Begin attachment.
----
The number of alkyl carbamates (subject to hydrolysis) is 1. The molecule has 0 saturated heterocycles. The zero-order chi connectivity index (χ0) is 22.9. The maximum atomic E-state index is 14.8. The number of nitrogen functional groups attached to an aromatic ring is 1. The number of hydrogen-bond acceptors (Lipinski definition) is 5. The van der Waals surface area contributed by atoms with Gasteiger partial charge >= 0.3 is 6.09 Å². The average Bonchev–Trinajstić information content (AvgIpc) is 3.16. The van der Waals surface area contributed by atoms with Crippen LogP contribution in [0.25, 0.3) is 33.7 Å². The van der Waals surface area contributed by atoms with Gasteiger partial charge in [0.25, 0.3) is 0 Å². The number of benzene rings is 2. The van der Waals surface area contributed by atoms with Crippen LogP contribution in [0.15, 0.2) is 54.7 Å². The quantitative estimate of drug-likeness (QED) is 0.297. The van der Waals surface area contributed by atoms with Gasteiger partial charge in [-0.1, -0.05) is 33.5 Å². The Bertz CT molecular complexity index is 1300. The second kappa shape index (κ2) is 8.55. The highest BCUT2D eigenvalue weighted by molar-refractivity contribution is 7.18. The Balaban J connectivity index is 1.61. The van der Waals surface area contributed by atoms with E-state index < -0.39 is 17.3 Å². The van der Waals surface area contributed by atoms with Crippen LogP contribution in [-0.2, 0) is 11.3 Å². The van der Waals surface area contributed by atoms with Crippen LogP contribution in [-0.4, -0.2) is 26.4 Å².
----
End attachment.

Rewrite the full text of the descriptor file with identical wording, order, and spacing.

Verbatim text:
The number of alkyl carbamates (subject to hydrolysis) is 1. The molecule has 0 saturated heterocycles. The zero-order chi connectivity index (χ0) is 22.9. The maximum atomic E-state index is 14.8. The number of nitrogen functional groups attached to an aromatic ring is 1. The number of hydrogen-bond acceptors (Lipinski definition) is 5. The van der Waals surface area contributed by atoms with Gasteiger partial charge >= 0.3 is 6.09 Å². The average Bonchev–Trinajstić information content (AvgIpc) is 3.16. The van der Waals surface area contributed by atoms with Crippen LogP contribution in [0.25, 0.3) is 33.7 Å². The van der Waals surface area contributed by atoms with Gasteiger partial charge in [0.25, 0.3) is 0 Å². The number of benzene rings is 2. The van der Waals surface area contributed by atoms with Crippen LogP contribution in [0.15, 0.2) is 54.7 Å². The quantitative estimate of drug-likeness (QED) is 0.297. The van der Waals surface area contributed by atoms with Gasteiger partial charge in [-0.1, -0.05) is 33.5 Å². The Bertz CT molecular complexity index is 1300. The second kappa shape index (κ2) is 8.55. The highest BCUT2D eigenvalue weighted by molar-refractivity contribution is 7.18. The Balaban J connectivity index is 1.61. The van der Waals surface area contributed by atoms with E-state index < -0.39 is 17.3 Å². The van der Waals surface area contributed by atoms with Crippen LogP contribution in [-0.2, 0) is 11.3 Å². The van der Waals surface area contributed by atoms with Crippen LogP contribution in [-0.4, -0.2) is 26.4 Å².